While most MLB teams finished their offseason shopping weeks ago, the Texas Rangers made a late splash on the eve of spring training by signing Ian Desmond to a 1-year, $8 million contract. While the deal is a huge win for the Rangers it is being seen as one of the biggest failures by a player in recent contract memory.
Prior to the 2014 season, Desmond, who was still two years away from free agency, turned down a 7-year, $107 million contract from the Nationals. Instead, Desmond made $17.5 million over the last two seasons and will make $8 million this year.
Desmond also turned down a 1-year, $15.8 million qualifying offer from the Nationals this offseason.
In other words, Desmond lost out on $81.5 million in guaranteed earnings by turning down the original offer from the Nationals and lost out on $7.8 million this year alone by turning down the qualifying offer.
How bad is that? Former Reds and Nationals general manager Jim Bowden called it the worst contract he has ever seen for a player.
“I’m in a state of shock,” Bowden said on his SiriusXM MLB Network Radio program (via the Washington Post). “$8 million dollars? You talk about the worst negotiated contract that we’ve seen in the last five years. Is there a worse deal that we have ever seen, EVER? I have never seen a worse contract, ever. Ever, for a player. You can’t tell me you can’t even get $10 million on a one-year deal?”
Desmond’s miscalculation was the result of two factors. The first is that his production declined. In the two seasons prior to the $107 million offer, Desmond averaged 22 home runs with a .286 average, .333 OBP, and very good defence. Since then, he has still averaged 22 home runs, but his average is down to .244, his OBP fell to .302, and his defence has regressed to something akin to mediocre.
The other factor that hurt Desmond’s free agency status is MLB’s free agency compensation, a system designed to protect low-revenue ball clubs, but instead hurts both low-revenue clubs that actually want to improve their team and second-tier free agents.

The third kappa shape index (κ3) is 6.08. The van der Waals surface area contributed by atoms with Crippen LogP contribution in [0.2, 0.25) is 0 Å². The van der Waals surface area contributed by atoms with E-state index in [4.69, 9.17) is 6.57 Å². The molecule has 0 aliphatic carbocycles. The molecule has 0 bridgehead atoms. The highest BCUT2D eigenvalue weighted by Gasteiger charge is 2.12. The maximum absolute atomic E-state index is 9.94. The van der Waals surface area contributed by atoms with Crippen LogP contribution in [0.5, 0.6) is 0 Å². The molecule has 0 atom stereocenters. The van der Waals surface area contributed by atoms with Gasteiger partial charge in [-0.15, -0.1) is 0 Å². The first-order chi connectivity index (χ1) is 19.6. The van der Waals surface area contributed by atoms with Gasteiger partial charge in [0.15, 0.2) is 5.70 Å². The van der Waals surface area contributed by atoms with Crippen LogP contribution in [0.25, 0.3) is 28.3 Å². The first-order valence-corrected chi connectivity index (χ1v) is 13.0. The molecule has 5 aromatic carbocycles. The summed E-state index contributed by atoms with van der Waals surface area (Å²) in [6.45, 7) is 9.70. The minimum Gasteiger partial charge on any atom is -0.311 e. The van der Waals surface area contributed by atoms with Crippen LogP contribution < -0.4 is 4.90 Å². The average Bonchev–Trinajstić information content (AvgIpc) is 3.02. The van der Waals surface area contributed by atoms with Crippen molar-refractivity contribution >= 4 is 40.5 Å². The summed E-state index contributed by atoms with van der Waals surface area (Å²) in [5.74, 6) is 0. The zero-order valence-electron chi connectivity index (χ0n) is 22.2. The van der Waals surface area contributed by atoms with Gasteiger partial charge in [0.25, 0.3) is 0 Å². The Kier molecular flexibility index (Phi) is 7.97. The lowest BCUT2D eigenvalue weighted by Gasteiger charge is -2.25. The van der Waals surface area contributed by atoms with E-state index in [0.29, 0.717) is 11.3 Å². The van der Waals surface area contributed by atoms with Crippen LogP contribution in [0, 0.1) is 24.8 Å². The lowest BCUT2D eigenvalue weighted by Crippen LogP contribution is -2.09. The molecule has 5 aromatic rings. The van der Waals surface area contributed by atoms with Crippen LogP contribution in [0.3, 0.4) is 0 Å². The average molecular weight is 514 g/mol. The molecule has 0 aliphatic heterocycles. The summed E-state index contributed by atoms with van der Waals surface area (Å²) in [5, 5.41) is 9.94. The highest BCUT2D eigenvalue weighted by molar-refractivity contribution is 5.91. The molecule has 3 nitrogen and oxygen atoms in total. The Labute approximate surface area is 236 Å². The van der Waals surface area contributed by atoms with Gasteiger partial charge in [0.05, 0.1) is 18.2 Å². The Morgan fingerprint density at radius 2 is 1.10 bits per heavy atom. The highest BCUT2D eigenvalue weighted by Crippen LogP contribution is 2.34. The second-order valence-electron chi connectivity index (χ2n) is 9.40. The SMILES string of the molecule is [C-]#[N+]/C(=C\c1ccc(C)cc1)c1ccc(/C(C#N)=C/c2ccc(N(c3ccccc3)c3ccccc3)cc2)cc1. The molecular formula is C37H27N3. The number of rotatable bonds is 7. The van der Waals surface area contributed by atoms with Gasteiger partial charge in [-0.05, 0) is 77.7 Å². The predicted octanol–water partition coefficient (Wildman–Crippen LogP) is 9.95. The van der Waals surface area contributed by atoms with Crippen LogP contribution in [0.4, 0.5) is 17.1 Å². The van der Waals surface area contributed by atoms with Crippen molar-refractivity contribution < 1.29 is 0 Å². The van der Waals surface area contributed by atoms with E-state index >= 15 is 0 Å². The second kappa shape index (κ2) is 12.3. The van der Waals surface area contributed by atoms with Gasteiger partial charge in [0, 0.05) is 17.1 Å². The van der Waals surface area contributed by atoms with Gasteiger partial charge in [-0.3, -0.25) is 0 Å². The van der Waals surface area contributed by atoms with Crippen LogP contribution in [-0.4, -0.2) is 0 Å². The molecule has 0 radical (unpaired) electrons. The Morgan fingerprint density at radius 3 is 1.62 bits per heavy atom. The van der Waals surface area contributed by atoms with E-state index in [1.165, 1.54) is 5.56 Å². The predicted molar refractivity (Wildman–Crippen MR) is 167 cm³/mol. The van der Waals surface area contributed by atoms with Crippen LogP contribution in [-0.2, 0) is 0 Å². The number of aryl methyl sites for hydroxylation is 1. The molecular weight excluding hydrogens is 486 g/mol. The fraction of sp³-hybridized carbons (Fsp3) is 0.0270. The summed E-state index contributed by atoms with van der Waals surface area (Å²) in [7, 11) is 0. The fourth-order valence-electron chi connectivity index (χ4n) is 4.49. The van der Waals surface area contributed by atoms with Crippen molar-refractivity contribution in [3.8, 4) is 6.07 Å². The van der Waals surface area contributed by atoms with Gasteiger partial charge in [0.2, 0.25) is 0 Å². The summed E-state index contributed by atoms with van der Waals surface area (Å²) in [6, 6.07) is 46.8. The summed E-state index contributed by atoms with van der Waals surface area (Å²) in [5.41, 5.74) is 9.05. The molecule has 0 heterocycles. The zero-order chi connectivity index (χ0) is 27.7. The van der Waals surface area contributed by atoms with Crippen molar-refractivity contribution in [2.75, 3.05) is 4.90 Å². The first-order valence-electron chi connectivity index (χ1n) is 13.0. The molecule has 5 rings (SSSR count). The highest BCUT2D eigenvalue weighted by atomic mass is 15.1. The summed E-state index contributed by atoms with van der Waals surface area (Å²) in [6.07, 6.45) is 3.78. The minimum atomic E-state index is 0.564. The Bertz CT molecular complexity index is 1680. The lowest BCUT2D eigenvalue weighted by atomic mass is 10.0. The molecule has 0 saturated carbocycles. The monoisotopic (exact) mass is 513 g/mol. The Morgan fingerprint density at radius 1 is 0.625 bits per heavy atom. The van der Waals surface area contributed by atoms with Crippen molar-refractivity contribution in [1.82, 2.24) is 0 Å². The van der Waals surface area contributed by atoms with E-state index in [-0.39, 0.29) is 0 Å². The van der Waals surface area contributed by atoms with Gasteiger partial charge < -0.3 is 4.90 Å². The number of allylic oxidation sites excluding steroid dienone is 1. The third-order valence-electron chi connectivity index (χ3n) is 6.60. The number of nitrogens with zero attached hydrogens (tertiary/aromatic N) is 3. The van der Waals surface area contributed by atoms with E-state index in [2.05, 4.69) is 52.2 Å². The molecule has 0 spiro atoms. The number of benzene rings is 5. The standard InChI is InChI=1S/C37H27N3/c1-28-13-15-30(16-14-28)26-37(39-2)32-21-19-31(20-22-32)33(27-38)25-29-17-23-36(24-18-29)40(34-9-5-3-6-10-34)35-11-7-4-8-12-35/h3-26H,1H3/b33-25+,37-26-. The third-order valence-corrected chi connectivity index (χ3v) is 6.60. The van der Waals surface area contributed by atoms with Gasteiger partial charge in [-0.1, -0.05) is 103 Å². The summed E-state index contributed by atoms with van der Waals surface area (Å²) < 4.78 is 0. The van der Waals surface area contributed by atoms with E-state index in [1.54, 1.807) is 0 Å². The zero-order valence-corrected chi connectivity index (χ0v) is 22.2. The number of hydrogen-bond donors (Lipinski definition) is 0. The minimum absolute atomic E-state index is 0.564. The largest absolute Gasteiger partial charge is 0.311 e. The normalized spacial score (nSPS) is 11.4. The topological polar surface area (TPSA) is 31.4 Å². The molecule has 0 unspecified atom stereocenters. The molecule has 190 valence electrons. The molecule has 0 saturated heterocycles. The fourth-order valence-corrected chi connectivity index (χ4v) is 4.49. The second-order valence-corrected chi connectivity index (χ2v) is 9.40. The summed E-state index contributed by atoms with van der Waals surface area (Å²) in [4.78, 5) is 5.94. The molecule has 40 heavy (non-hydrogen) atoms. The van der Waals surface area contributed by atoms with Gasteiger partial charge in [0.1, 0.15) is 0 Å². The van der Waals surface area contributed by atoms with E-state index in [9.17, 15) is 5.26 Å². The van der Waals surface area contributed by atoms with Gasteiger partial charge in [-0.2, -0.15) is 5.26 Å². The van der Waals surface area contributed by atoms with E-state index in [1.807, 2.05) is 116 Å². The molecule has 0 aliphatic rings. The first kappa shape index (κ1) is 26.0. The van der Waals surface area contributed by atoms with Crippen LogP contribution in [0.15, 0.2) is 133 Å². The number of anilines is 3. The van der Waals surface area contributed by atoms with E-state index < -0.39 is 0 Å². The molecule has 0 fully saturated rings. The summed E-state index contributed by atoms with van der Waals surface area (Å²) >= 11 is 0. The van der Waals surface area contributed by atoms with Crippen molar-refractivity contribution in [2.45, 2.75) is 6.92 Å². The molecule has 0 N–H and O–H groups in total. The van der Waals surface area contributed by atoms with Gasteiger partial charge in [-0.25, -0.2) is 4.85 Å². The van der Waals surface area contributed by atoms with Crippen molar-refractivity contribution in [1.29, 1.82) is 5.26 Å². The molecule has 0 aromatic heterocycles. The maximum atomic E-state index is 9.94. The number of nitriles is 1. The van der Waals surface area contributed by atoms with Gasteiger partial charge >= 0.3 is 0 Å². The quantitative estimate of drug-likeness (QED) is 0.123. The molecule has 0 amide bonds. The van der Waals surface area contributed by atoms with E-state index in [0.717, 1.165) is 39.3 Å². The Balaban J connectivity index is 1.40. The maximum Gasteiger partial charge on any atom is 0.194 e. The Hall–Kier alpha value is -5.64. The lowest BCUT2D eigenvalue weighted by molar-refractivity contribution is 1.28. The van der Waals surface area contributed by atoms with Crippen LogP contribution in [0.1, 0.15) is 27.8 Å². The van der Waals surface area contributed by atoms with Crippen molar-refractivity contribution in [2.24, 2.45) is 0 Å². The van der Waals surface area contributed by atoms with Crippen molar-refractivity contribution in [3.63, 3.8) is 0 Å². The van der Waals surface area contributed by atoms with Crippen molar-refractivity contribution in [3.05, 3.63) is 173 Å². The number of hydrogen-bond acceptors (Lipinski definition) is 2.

By offering Desmond the 1-year qualifying offer, the Nationals were eligible to receive the highest pick not in the top ten from the team that were to sign Desmond. For teams that are dependent on developing prospects, giving up a first-round pick is just too high a price for a free agent like Desmond.
This was the case for the Tampa Bay Rays, a team that was reportedly interested in signing Desmond. However, they were just not willing to give up the 13th pick in this summer’s draft.
With many teams likely scared away by the draft-pick cost, the Rangers, who didn’t even need a shortstop, were able to wait until it was obvious that Desmond had no other legit offers. At that point, they swept in, grabbed him for $8 million, and converted him to an outfielder.
Desmond sounded like a defeated player when asked about the contract.
“I’m coming here now completely humbled,” Desmond told the media. “I think it’s clear that something needs to change. I don’t think it’s a matter of should it change. But how it should change. I spent 12-plus years with the Washington Nationals. I gave them everything I had. And I think that should be worth something, not only to them, but to me.”
At 30 years old, there is still a chance that Desmond can rebound back to his previous production levels and then re-enter the free agency market next winter and hope to recoup some of his losses. But at this point, it looks like most of it is gone.
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